In 2010 Music Theatre Group produced two residencies of Saturnalia, a new music theatre work, composed by Ibarra, written by Yusef Komunyakaa, directed by Daniel Fish and music directed by John diPinto. The new music work features 10 actor/singers, the Young Peoples Chorus of NYC, and a chamber ensemble. Saturnalia is a bicultural musical theatre work sung in English and Thai. The story is set in Thailand and portrays the illusion of Paradise that masks a psychological warfare in the minds of US soldiers, and business men and women enslaved in sex trafficking.


As leader[edit]

  • Breathing Together with One World Ensemble (Freedom Jazz 1997)
  • Drum Talk with Denis Charles (Wobbly Rail, 1998)
  • Radiance (Hopscotch, 1999)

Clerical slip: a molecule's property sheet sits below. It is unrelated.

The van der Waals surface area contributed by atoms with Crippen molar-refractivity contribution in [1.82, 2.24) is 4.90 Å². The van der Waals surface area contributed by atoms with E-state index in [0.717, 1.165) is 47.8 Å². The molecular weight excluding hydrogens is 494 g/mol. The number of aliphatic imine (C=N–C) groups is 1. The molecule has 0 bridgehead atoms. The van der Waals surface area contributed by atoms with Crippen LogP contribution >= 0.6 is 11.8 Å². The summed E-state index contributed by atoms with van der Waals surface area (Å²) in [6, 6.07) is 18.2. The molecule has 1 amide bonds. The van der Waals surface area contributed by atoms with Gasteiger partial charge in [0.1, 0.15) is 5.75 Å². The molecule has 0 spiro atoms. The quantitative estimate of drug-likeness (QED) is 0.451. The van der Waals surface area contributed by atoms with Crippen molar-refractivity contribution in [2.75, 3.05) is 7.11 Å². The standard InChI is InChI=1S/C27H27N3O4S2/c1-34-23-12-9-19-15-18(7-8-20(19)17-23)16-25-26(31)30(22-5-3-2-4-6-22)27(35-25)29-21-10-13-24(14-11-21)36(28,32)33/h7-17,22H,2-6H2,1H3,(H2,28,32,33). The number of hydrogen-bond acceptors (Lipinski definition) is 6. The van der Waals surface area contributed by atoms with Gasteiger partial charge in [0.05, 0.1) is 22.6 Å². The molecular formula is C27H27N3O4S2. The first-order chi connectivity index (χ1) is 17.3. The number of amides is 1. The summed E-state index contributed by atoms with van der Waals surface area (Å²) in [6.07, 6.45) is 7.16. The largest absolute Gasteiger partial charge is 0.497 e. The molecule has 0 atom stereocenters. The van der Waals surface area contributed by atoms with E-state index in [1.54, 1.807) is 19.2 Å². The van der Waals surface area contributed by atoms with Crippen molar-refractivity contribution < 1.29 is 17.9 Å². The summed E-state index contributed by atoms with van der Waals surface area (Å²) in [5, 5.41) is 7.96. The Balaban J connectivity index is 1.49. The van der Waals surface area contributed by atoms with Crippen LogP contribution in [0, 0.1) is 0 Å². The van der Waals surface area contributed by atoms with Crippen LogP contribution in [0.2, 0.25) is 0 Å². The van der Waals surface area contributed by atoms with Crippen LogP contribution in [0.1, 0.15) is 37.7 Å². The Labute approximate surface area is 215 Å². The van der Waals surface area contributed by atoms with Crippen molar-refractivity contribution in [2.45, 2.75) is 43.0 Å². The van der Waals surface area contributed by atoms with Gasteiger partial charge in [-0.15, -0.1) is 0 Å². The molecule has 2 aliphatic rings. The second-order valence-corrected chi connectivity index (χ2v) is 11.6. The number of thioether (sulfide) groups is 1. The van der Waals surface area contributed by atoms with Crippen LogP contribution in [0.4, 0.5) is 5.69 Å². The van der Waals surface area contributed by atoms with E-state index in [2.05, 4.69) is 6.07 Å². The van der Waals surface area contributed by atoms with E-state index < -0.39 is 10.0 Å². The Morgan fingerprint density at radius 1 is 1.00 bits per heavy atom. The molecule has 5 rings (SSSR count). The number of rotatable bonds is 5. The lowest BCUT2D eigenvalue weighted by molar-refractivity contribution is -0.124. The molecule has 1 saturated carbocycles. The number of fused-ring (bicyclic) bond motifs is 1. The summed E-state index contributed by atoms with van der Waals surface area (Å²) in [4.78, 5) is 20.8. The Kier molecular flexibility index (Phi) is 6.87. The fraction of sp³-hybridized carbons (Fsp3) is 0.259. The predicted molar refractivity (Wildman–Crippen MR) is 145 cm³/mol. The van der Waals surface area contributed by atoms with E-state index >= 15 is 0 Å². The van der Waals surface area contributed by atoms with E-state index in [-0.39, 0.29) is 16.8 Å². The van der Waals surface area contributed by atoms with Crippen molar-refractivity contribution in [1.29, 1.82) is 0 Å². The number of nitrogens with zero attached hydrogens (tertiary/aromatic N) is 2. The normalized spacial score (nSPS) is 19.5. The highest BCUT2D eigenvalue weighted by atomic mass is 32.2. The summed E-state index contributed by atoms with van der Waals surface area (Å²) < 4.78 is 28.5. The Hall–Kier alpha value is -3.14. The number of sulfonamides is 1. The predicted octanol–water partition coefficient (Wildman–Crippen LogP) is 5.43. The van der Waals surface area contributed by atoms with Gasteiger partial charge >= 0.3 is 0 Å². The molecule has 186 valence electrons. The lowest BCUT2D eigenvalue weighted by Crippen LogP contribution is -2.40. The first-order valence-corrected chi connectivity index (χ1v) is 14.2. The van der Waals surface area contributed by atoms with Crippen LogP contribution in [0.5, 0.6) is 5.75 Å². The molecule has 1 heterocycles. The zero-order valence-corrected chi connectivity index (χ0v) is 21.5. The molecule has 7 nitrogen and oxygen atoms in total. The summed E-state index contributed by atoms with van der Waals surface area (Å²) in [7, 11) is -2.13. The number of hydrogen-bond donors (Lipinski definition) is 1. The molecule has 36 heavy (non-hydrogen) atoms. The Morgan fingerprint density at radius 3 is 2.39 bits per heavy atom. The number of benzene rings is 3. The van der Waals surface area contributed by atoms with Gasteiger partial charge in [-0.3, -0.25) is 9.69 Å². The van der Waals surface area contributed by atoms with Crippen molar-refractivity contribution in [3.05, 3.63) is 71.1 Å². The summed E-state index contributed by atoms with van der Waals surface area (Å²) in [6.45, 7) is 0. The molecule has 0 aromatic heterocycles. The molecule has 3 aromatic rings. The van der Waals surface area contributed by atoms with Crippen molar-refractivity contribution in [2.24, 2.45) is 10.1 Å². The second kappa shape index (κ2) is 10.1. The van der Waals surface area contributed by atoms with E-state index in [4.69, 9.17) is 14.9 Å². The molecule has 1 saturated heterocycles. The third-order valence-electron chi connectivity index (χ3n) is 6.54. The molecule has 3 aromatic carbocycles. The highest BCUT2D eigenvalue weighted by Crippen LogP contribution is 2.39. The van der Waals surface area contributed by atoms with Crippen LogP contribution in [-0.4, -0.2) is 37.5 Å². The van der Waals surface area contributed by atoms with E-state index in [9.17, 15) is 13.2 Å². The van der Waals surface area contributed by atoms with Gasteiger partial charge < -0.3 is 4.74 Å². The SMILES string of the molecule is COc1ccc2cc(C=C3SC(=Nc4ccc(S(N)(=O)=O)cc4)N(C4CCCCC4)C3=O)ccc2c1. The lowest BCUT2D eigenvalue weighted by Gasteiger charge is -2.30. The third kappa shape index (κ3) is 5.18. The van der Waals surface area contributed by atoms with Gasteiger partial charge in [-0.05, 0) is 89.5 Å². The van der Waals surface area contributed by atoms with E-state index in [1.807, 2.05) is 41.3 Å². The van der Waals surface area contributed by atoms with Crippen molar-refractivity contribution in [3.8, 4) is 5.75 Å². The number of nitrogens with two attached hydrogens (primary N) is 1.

• Daedal with Derek Bailey (Incus, 1999)
  • Home Cookin' with Assif Tsahar (Hopscotch, 1999)
  • Flower After Flower (Tzadik, 2000)
  • Songbird Suite (Tzadik, 2002)
  • Bids with Derek Bailey (Incus, 2002)
  • Passaggio with Sylvie Courvoisier, Joelle Leandre (Intakt, 2002)
  • Tone Time with Mark Dresser (Wobbly Rail, 2003)
  • 50 with Wadada Leo Smith, John Zorn (Tzadik, 2004)
  • Folkloriko (Tzadik, 2004)
  • Dialects as EK with Roberto Juan Rodriguez (Plastic, 2006)
  • Drum Sketches (Innova, 2007)
  • New Sanctuary Trio with Dave Douglas, Marc Ribot (Greenleaf, 2016)
  • Perception (Decibel Collective, 2018)
  • Talking Gong with Claire Chase, Alex Peh (New Focus Recordings, 2021)
  • Walking on Water with Makoto Fujimura

With Mephista (Ibarra, Sylvie Courvoisier and Ikue Mori)

As guest[edit]

With John Lindberg

  • Ruminations Upon Ives and Gottschalk (Between the Lines, 2003)
  • Winter Birds (Between the Lines, 2004)

With William Parker

With Wadada Leo Smith

With Assif Tsahar

  • Shekhina (Eremite, 1996)
  • Ein Sof (Silkheart, 1997)
  • The Hollow World (Hopscotch, 1999)

With David S. Ware

With Yo La Tengo

With John Zorn